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eISSN: 2373-6410

Neurology & Stroke

Opinion Volume 13 Issue 5

Advocating for health care insurance for people with epilepsy living in India

Nitin K Sethi

Department of Neurology, New York-Presbyterian Hospital, Weill Cornell Medical Center, New York, NY, United States of America

Correspondence: Nitin K Sethi, MD, MBBS, FAAN, Associate Professor of Neurology, Comprehensive Epilepsy Center, New York-Presbyterian Hospital, Weill Cornell Medical Center, 525 East 68th Street New York, NY 10065, USA

Received: September 06, 2023 | Published: September 26, 2023

Citation: Sethi NK. Advocating for health care insurance for people with epilepsy living in India. J Neurol Stroke. 2023;13(5):119-120. DOI: 10.15406/jnsk.2023.13.00556

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epilepsy, medical insurance, health insurance, India


Epilepsy is a common neurological disorder worldwide. A 2017 systematic review and meta-analysis of international studies revealed an annual cumulative incidence of epilepsy of 67.77 per 100,000 persons (95% CI 56.69-81.03) and incidence rate of 61.44 per 100,000 person-years (95% CI 50.75-74.38).1 Multiple studies have documented that the lifetime prevalence, and incidence rate of epilepsy is higher in low to middle income countries. India, the seventh largest country by area with a population of 1.425 billion is now the most populous country in the world having surpassed China in 2023.2 The global burden of epilepsy is very high and a big chunk of this resides in India. It is estimated that nearly 12 million people with epilepsy (PWE) reside in India; contributing to nearly one-sixth of the global burden.3

The Global Cost of Epilepsy Task Force determined that the total cost of epilepsy, applying per person costs to the estimated 52.51 million people in the world with epilepsy and adjusting for the treatment gap, was $119.27 billion.4 The economic burden of epilepsy in India in 2001 was determined to be in the range of INR 68.75 billion (USD, 1.7 billion).5 Factoring in inflation likely this number today is much higher. In the same study, the annual cost of epilepsy per patient was determined to be INR 13,755 (USD, 344). Epilepsy patients incur direct costs (cost of medical consultations including cost of travel, laboratory and radiology costs) as well as indirect costs (cost due to loss of productivity and disability).5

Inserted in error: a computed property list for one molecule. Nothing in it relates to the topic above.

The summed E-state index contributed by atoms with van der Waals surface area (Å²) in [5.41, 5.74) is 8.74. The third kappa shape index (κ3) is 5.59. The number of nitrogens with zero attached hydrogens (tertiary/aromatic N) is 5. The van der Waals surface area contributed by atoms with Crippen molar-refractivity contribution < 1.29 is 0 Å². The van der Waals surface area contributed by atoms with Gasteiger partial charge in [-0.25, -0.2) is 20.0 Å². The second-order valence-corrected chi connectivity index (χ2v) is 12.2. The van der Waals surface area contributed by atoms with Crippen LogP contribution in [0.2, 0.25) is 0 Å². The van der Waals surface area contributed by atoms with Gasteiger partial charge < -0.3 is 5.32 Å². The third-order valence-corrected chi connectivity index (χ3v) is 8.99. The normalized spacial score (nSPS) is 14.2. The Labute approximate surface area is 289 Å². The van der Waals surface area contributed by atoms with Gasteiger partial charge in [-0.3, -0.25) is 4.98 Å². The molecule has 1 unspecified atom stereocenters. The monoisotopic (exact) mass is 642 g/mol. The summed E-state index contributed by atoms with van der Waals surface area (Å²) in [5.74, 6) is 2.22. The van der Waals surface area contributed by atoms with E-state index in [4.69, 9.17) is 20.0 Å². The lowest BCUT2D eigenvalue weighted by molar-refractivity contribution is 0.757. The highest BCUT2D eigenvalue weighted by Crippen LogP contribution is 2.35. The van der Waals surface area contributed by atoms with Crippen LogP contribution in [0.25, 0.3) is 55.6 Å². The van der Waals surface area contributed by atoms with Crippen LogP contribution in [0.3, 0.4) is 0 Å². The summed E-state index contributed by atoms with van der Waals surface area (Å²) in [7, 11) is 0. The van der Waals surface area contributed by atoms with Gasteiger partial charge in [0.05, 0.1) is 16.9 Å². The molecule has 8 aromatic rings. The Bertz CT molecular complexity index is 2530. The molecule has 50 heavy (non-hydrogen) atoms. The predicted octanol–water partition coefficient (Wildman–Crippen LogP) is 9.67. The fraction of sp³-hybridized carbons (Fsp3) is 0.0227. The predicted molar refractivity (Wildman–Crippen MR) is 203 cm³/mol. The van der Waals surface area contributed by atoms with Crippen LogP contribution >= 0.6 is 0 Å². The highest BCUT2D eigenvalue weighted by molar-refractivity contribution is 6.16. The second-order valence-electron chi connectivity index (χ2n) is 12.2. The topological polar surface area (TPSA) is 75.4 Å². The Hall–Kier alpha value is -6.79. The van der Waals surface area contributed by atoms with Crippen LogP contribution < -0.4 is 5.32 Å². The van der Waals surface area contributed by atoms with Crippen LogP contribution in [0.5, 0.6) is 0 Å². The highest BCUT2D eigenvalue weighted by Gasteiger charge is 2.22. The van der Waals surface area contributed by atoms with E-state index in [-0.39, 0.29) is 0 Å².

In the United States most epilepsy patients are covered by commercial insurance plans. This is health insurance administered and provided by private (non-governmental) entities. Medicare, a federal government program funded by Social Security and Medicare taxes and in part by the federal budget provides coverage for epilepsy patients older than 65 years. Patients with limited income and resources are covered by Medicaid (a joint federal and state program). Veteran epilepsy patients may receive their care at VA hospitals and other locations within its system. A small number of Americans with epilepsy are uninsured and pay out of pocket for their care. Most commercial insurance plans and Medicare beneficiaries have coverage for both inpatient and outpatient epilepsy care and may also opt-in for prescription drug benefits provided by a stand-alone prescription drug plan. The Affordable Care Act, a comprehensive health care reform act enacted in March 2010, has helped get more Americans with epilepsy coverage.

As compared to the United States, coverage options for PWE living in India are dismal. Epilepsy is currently not covered by any health insurance plan in India. Further there are no government benefits such as disability which PWE can avail of. In India most insurers currently have an insert in the policy stating a permanent exclusion for epilepsy. If mental illnesses, psychological and certain hereditary disorders are determined to have caused epilepsy, some health insurance plans might cover the subsequent treatment expenses. In the United States during the COVID-19 public health emergency, insurers also covered telehealth services providing PWE living in remote areas access to specialist care. No such provision was available to PWE in India.

Given the burden of epilepsy in India, it is imperative that we advocate for comprehensive health insurance coverage for our patients. All PWE should have access to quality health care that is affordable, accessible, physician-directed, patient-centered, inclusive and equitable. We also need to strongly oppose and counter efforts to cut or limit insurance coverage for PWE. Since for the vast majority of PWE, anti-seizure medications are the most common and cost-effective treatment for controlling or reducing seizures, timely, affordable access to prescription medications within all insurance plans should be available. Telehealth coverage will help bring specialist care to PWE residing in villages and small towns across India. In spite of comprehensive insurance coverage disparities in epilepsy care persist in the United States and social determinants of health like socioeconomic status, race, ethnicity, age, gender, education level and geography negatively impact access to epilepsy care. In India these disparities are even more glaring and that is our call to action.



Conflicts of interest

The author declares no conflicts of interest.




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